Lyrebird and Dreamboy

This page is about my first novel, Lyrebird and Dreamboy. I have recently completed the third draft and I will be sending it out to the relevant literary agents as soon as I get all of my ducks in a row. I like all of my waterfowl in rows. 

I have been obsessed with the idea behind this project for about six years, and it has leaked into other short stories and other projects I’ve been working on throughout this time. I sometimes wonder if I’ll be able to stop obsessing with its core premise and the themes it explores… But as it addresses fiction, escapism and dealing with one’s problems, I suspect that it will continue to rear its familiar head for many years to come.

If my novel were to find its way into a bookshop and someone were to read the blurb on the back, it would sound a little like a shorter version of this:

Rick is with Lox – a man he both needs and fears. He has followed Lox to a library full of books that are more than what they seem. Each book belongs to a person; each book tells a life – one true and one better than true. As Rick discovers the pain in each life he begins to understand why people might turn to someone as dangerous and wonderful as Lox. And he begins to understand why Lox might also come to them.

The following excerpts will hopefully give you an idea of the novel’s style and a taste of its plot and purpose. 

Laura’s Story — Where a woman receives a wonderful gift from a fox.

Patrick Drummond — Where a boy becomes a whale and rules the ocean.

Maka and Dreamboy — Where a boy loses much before he becomes a dream.

 

Have your say. Leave a comment.
  1. Emma Pearson says:

    The characters in Lyrebird and Dreamboy are so believable and I identified with every single one of them. Rick’s internal struggles and private thoughts are expressed perfectly and allow the reader a real insight into his mind. My favourite part was Laura’s story. I think it is beautifully written and so powerful to read. I really struggled to put it down!

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  2. Sophie Liljendahl says:

    Lyrebird and Dreamboy is an incredible story. Truly captivating and brilliantly written from start to finish, I didn’t want to put it down. The characters, their stories and tales are something quite amazing yet relatable. This is a book about real life, magic, and an idea that can take us all somewhere else if we choose to believe it. Amazing read.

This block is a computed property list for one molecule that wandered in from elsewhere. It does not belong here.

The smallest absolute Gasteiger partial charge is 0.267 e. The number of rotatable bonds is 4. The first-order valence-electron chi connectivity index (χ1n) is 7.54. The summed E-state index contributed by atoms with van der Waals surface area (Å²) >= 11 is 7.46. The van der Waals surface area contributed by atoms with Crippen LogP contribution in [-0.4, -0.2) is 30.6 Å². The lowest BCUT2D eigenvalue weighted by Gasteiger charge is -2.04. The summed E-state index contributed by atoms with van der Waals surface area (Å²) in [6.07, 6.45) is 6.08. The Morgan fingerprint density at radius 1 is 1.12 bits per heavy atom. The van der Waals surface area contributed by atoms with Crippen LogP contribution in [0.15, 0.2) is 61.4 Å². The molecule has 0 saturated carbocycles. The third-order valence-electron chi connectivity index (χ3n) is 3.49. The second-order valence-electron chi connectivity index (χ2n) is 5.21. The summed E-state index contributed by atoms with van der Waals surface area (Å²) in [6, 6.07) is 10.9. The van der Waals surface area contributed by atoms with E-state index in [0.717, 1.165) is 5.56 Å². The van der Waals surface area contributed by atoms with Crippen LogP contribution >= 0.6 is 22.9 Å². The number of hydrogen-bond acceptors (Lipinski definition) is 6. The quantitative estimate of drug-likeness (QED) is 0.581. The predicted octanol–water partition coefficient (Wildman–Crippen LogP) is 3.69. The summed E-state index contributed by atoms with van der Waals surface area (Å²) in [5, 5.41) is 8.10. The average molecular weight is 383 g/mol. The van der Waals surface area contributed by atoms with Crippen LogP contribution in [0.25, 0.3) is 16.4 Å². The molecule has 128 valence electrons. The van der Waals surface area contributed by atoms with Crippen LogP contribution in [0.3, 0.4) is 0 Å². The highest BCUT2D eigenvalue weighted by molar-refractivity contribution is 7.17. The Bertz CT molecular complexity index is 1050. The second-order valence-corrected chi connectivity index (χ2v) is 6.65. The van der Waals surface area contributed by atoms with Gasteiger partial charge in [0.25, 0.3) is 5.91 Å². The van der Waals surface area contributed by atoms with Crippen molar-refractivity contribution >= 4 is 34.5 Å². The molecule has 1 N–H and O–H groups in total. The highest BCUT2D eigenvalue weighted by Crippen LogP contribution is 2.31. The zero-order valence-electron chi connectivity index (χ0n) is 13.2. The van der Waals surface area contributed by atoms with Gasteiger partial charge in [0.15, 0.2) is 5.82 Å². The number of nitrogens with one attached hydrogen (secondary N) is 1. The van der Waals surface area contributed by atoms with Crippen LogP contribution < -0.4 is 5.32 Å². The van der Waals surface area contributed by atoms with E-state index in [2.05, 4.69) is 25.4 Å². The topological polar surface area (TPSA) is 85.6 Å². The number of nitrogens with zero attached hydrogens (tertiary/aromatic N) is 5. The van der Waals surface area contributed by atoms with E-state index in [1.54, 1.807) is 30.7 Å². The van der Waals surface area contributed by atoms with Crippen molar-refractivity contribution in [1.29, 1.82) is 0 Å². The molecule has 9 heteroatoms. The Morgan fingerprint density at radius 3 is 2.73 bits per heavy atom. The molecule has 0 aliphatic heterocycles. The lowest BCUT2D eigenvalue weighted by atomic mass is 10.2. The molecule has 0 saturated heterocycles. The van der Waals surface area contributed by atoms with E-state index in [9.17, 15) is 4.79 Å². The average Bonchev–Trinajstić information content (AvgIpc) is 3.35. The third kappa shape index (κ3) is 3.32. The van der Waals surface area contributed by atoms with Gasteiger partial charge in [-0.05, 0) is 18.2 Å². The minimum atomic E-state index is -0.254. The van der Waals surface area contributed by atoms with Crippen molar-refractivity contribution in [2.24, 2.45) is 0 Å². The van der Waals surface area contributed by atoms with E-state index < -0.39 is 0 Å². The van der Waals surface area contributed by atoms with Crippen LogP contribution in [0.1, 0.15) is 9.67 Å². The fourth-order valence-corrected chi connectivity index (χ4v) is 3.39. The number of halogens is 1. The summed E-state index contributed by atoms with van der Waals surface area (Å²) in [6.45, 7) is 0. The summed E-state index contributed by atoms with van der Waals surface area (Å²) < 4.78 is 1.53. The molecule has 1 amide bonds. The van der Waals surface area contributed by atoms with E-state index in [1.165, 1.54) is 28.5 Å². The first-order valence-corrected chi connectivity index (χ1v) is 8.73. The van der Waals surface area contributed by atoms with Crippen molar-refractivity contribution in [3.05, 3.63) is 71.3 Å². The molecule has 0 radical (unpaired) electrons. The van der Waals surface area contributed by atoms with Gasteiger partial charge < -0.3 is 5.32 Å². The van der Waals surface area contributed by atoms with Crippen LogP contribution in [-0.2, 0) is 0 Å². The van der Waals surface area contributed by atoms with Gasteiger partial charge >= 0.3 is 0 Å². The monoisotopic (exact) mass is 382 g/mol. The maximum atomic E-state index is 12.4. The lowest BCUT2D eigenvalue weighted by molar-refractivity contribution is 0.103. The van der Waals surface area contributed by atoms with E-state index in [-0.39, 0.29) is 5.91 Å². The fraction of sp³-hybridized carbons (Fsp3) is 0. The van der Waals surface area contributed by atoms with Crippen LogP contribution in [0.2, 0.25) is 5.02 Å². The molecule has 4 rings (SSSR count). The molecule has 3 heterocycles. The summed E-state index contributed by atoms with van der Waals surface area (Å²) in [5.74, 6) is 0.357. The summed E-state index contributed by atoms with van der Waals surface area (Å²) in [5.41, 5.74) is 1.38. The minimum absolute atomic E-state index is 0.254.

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  3. Chris says:

    I thought this novel was great.

    While the plot was captivating, the real highlight for me was discovering how each character’s fantasy life differed from their real one. The writer has the ability to convey the character’s personality quickly and effectively through their narrative.

    The lead character is rightfully conflicted throughout the novel, and this is expressed well, particularly his feelings of guilt. The story also presents an interesting antagonist in Lox, the story of whom is left ambiguous, and could quite easily be revisited in different stories.

    While the novel is family friendly, it does tease darker themes, which I felt the writer explored with enough vagueness to let the reader’s imagination fill in the blanks where the tragically gruesome details are omitted.

    This novel presents a new and interesting take on the fantasy genre without taking an age to establish a universe; the concept is clear, and the delivery is very satisfying.

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  4. Joma says:

    Lyrebird and Dreamboy is a wonderful exploration of human strength and frailty. Like all the best works of fantasy, McCune uses magical elements to hold mirror to real experiences. He never judges his characters, he just allows them to tell their stories and in telling them to us I think he helps us look at ourselves. This is a novel you can go back to time and again and always come away from with a different sense of who everyone is and a different idea of what you might do yourself, if you ever met Lox. Powerful stuff.

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